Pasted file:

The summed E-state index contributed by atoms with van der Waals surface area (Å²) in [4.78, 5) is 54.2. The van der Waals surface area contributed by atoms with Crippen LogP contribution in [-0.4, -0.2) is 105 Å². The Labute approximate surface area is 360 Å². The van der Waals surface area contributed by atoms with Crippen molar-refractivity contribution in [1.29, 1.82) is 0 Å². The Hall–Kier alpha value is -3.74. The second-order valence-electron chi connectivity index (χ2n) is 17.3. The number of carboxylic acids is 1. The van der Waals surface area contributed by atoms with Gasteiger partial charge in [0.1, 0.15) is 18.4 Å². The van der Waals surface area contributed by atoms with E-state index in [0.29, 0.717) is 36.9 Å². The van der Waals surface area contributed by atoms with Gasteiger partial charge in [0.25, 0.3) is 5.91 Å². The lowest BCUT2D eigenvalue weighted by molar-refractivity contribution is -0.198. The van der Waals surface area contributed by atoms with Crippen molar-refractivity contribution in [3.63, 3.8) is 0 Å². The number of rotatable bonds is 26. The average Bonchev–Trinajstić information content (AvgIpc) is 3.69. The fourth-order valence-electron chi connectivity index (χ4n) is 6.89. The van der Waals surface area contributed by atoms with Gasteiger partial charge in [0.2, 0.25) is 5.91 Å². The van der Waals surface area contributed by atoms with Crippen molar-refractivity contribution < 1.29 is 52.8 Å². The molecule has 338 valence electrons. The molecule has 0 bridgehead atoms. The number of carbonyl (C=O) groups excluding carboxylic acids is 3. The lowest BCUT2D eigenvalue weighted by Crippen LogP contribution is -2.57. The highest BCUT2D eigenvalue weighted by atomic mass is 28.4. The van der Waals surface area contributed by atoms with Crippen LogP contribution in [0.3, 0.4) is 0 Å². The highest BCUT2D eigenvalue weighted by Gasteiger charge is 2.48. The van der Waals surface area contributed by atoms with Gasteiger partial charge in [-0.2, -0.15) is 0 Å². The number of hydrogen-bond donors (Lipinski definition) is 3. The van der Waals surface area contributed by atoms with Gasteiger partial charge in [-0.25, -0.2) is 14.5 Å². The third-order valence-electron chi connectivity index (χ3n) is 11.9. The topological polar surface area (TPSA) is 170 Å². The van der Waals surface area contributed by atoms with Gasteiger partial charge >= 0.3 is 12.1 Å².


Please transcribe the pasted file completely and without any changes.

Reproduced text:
The summed E-state index contributed by atoms with van der Waals surface area (Å²) in [4.78, 5) is 54.2. The van der Waals surface area contributed by atoms with Crippen LogP contribution in [-0.4, -0.2) is 105 Å². The Labute approximate surface area is 360 Å². The van der Waals surface area contributed by atoms with Crippen molar-refractivity contribution in [1.29, 1.82) is 0 Å². The Hall–Kier alpha value is -3.74. The second-order valence-electron chi connectivity index (χ2n) is 17.3. The number of carboxylic acids is 1. The van der Waals surface area contributed by atoms with Gasteiger partial charge in [0.1, 0.15) is 18.4 Å². The van der Waals surface area contributed by atoms with E-state index in [0.29, 0.717) is 36.9 Å². The van der Waals surface area contributed by atoms with Gasteiger partial charge in [0.25, 0.3) is 5.91 Å². The lowest BCUT2D eigenvalue weighted by molar-refractivity contribution is -0.198. The van der Waals surface area contributed by atoms with Crippen molar-refractivity contribution in [3.63, 3.8) is 0 Å². The number of rotatable bonds is 26. The average Bonchev–Trinajstić information content (AvgIpc) is 3.69. The fourth-order valence-electron chi connectivity index (χ4n) is 6.89. The van der Waals surface area contributed by atoms with Gasteiger partial charge in [0.2, 0.25) is 5.91 Å². The van der Waals surface area contributed by atoms with Crippen molar-refractivity contribution < 1.29 is 52.8 Å². The molecule has 338 valence electrons. The molecule has 0 bridgehead atoms. The number of carbonyl (C=O) groups excluding carboxylic acids is 3. The lowest BCUT2D eigenvalue weighted by Crippen LogP contribution is -2.57. The highest BCUT2D eigenvalue weighted by atomic mass is 28.4. The van der Waals surface area contributed by atoms with Crippen LogP contribution in [0.3, 0.4) is 0 Å². The highest BCUT2D eigenvalue weighted by Gasteiger charge is 2.48. The van der Waals surface area contributed by atoms with Gasteiger partial charge in [-0.2, -0.15) is 0 Å². The number of hydrogen-bond donors (Lipinski definition) is 3. The van der Waals surface area contributed by atoms with Gasteiger partial charge in [-0.25, -0.2) is 14.5 Å². The third-order valence-electron chi connectivity index (χ3n) is 11.9. The topological polar surface area (TPSA) is 170 Å². The van der Waals surface area contributed by atoms with Gasteiger partial charge >= 0.3 is 12.1 Å².